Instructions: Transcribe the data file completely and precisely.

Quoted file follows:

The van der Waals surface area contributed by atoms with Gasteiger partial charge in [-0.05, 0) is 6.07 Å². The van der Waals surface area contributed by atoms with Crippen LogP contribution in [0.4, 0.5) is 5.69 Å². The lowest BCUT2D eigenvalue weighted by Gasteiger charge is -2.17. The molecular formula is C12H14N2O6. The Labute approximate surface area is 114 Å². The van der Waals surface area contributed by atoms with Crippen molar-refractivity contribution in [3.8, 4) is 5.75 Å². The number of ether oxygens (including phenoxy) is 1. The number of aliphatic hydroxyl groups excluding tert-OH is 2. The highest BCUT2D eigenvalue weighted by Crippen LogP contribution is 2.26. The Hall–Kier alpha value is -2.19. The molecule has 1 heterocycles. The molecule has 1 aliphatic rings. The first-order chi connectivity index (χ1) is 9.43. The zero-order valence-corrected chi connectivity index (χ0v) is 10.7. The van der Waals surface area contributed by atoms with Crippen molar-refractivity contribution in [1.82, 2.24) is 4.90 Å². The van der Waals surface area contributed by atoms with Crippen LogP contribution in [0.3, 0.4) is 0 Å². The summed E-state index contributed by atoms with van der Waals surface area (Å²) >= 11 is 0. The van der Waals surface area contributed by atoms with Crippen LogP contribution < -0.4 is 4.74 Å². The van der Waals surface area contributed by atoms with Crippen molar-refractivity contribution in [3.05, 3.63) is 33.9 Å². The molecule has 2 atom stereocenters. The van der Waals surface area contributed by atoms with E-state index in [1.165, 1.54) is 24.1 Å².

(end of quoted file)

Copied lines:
The van der Waals surface area contributed by atoms with Gasteiger partial charge in [-0.05, 0) is 6.07 Å². The van der Waals surface area contributed by atoms with Crippen LogP contribution in [0.4, 0.5) is 5.69 Å². The lowest BCUT2D eigenvalue weighted by Gasteiger charge is -2.17. The molecular formula is C12H14N2O6. The Labute approximate surface area is 114 Å². The van der Waals surface area contributed by atoms with Crippen molar-refractivity contribution in [3.8, 4) is 5.75 Å². The number of ether oxygens (including phenoxy) is 1. The number of aliphatic hydroxyl groups excluding tert-OH is 2. The highest BCUT2D eigenvalue weighted by Crippen LogP contribution is 2.26. The Hall–Kier alpha value is -2.19. The molecule has 1 heterocycles. The molecule has 1 aliphatic rings. The first-order chi connectivity index (χ1) is 9.43. The zero-order valence-corrected chi connectivity index (χ0v) is 10.7. The van der Waals surface area contributed by atoms with Crippen molar-refractivity contribution in [1.82, 2.24) is 4.90 Å². The van der Waals surface area contributed by atoms with Crippen LogP contribution in [0.3, 0.4) is 0 Å². The summed E-state index contributed by atoms with van der Waals surface area (Å²) >= 11 is 0. The van der Waals surface area contributed by atoms with Crippen LogP contribution < -0.4 is 4.74 Å². The van der Waals surface area contributed by atoms with Crippen molar-refractivity contribution in [3.05, 3.63) is 33.9 Å². The molecule has 2 atom stereocenters. The van der Waals surface area contributed by atoms with E-state index in [1.165, 1.54) is 24.1 Å².